Nokia Lumia 925 review lots of changes, but not much difference
You can access the Smart Camera app either through its very own icon or through the Lens sub-menu on the standard camera UI. In fact, there's even a third way -- you can recalibrate the physical camera key to launch into Nokia's new smart iteration rather than the standard photo / video app. This then takes you into a sparse camera UI, where you can review previous shots, swap to different Windows Phone Lenses and use a touchscreen capture button. Once you've focused, a circular timer will show the duration of the burst photography. After a few seconds of thinking time (we'll come back to this unfortunate flaw) you'll be offered up a Best Shot, chosen by a man in a room Nokia's imaging algorithms as the best of your 10-shot burst collection.
Sometimes it's spot-on (it's better with crowds of faces). Other times it fails to grasp what you were looking to focus on. Sure, that brick wall may look crisp with good lighting, but you were trying to capture someone flying past on a scooter. That's when the second feature kicks in: swiping down once offers up Action Shot. This was by far our favorite, as it's capable of combining 10 images against a fixed backdrop. You can then select several frames, superimposing them on top of each other. There's a fade toggle that lets you select one primary image, with additional layers then slightly faded out. Better still, the interface is uncomplicated. Once you understand that the background needs to remain fixed, you'll be able to produce some eye-catching results.
Nokia Lumia 925 review lots of changes, but not much difference
The results aren't always perfect -- you'll often get some awkward ghosting when the camera can't quite detect the object in motion, but it's the standout addition for us. Motion Focus (seen on our Tube shot) is another new option, which detects your moving object, then blurs the surrounding area. There's a choice of a low- and high-blur effects, but expect light sources to sometimes ruin the illusion. Change Faces tries to ensure group shots come out with everyone's eyes open. You can tweak a picture person by person, selecting everyone's best smile from the 10 shots captured. Lastly, Remove Moving Objects, er, does what it says it will -- erasing that car that spoiled your beautiful cityscape. Again, like the Action Shot, you'll need to have taken a set of static shots, and the Lumia will then work out what you might not want in the photo. One of the biggest drawbacks for us is the several-second load time necessary to get Smart Cam up and running. It defeats the point of capturing something in motion if the 925 is languishing trying to get the app open. We're hoping Nokia makes it a priority to shave the app's start-up time, because it deserves the attention.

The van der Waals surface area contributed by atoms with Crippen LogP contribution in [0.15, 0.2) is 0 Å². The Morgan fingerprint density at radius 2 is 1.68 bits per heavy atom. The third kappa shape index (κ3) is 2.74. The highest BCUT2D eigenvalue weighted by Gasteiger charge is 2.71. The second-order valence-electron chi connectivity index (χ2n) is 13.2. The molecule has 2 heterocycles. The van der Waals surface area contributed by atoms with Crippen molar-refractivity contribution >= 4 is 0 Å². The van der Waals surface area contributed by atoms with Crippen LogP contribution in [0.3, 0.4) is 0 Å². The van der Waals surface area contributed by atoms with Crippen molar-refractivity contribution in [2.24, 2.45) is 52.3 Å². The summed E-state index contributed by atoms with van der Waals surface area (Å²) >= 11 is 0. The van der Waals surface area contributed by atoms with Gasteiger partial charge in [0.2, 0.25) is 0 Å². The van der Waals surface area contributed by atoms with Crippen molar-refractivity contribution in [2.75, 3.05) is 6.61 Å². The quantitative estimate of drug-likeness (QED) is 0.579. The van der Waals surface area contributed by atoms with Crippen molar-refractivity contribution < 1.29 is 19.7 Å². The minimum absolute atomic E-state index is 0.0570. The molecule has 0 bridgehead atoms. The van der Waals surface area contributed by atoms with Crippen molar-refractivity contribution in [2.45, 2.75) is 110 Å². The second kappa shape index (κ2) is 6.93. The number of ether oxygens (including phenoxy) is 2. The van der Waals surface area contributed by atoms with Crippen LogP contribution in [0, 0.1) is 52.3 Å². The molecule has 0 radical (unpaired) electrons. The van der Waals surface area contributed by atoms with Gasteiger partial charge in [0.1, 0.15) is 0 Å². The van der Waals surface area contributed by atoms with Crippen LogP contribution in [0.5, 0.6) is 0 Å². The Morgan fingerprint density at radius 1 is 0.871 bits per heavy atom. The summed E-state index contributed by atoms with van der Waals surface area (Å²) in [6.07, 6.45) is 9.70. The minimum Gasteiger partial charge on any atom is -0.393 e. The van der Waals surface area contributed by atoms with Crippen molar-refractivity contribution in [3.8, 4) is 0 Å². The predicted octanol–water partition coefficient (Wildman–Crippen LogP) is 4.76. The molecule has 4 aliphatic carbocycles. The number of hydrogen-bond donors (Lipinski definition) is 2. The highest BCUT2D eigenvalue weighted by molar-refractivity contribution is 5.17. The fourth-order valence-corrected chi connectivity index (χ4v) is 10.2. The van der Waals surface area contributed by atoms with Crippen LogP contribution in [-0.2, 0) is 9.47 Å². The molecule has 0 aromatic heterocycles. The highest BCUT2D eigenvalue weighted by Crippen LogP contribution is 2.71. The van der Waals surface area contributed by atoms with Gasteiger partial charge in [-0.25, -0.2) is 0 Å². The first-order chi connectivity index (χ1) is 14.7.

Nokia Lumia 925 review lots of changes, but not much difference
Windows Phone. It's still not there. Readers will convene on the comment section at the end of this review to say they don't need the likes of Google+, Dropbox and Instagram, but these omissions represent a larger picture. These app makers aren't particularly bothered that they're missing out on Windows Phone, and as such, it's likely that future apps you do
want won't make it to Microsoft's OS, even if they're already available on iOS and Android. So, it's pretty much the same ecosystem situation as we outlined in our Lumia 920 review, except Spotify's now made it to WP8 and you can expect to see a Halo game or two in the future. when.eng("eng.galleries.init")
Windows Phone. It's still not there.
Right, so that part's covered. Now on to the highlights. The superb Nokia Here maps are... here, as is Nokia Music and its accompanying free offline playlist feature. New additions include an FM radio tuner, which, like Android versions, requires some headphones to double up as an antenna. Also present is Data Sense, no longer a Verizon-only feature and offering up a similar experience (and statistics) to apps found (again) on Android -- a measurable way of keeping an eye on your data consumption. There's also the still-beta Glance screen that came installed on our review device, with Nokia giving a nod to its Symbian past with an always-on clock. There's even a very stylish red iteration you can choose during night hours, although we'd love to see Nokia expand on what sort of information is displayed here, beyond charging status and time. There's now the ability to wake up the phone with a double tap -- a Meego feature that's reappeared. It's a nice little trick, although having to then swipe upwards to unlock the phone seems a little redundant.